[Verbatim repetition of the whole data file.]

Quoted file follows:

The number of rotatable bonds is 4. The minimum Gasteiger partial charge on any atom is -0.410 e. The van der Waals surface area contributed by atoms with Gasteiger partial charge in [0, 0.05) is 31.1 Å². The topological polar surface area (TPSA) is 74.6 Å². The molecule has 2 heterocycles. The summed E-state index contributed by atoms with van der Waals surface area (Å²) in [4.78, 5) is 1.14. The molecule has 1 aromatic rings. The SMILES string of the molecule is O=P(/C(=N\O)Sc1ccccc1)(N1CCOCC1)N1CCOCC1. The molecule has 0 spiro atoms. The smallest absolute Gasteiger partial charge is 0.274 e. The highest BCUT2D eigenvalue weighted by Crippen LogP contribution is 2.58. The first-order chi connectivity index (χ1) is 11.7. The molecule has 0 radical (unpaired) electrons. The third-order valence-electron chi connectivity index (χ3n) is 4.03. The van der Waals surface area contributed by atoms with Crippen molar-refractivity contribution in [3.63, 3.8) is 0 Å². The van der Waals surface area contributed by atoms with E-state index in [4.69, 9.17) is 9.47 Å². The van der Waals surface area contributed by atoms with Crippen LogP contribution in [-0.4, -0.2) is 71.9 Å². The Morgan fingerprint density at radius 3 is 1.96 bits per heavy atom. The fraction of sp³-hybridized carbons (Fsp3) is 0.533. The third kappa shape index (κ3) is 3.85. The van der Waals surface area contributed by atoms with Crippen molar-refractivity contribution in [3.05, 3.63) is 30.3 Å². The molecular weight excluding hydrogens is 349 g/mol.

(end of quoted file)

The number of rotatable bonds is 4. The minimum Gasteiger partial charge on any atom is -0.410 e. The van der Waals surface area contributed by atoms with Gasteiger partial charge in [0, 0.05) is 31.1 Å². The topological polar surface area (TPSA) is 74.6 Å². The molecule has 2 heterocycles. The summed E-state index contributed by atoms with van der Waals surface area (Å²) in [4.78, 5) is 1.14. The molecule has 1 aromatic rings. The SMILES string of the molecule is O=P(/C(=N\O)Sc1ccccc1)(N1CCOCC1)N1CCOCC1. The molecule has 0 spiro atoms. The smallest absolute Gasteiger partial charge is 0.274 e. The highest BCUT2D eigenvalue weighted by Crippen LogP contribution is 2.58. The first-order chi connectivity index (χ1) is 11.7. The molecule has 0 radical (unpaired) electrons. The third-order valence-electron chi connectivity index (χ3n) is 4.03. The van der Waals surface area contributed by atoms with Crippen molar-refractivity contribution in [3.63, 3.8) is 0 Å². The van der Waals surface area contributed by atoms with E-state index in [4.69, 9.17) is 9.47 Å². The van der Waals surface area contributed by atoms with Crippen LogP contribution in [-0.4, -0.2) is 71.9 Å². The Morgan fingerprint density at radius 3 is 1.96 bits per heavy atom. The fraction of sp³-hybridized carbons (Fsp3) is 0.533. The third kappa shape index (κ3) is 3.85. The van der Waals surface area contributed by atoms with Crippen molar-refractivity contribution in [3.05, 3.63) is 30.3 Å². The molecular weight excluding hydrogens is 349 g/mol.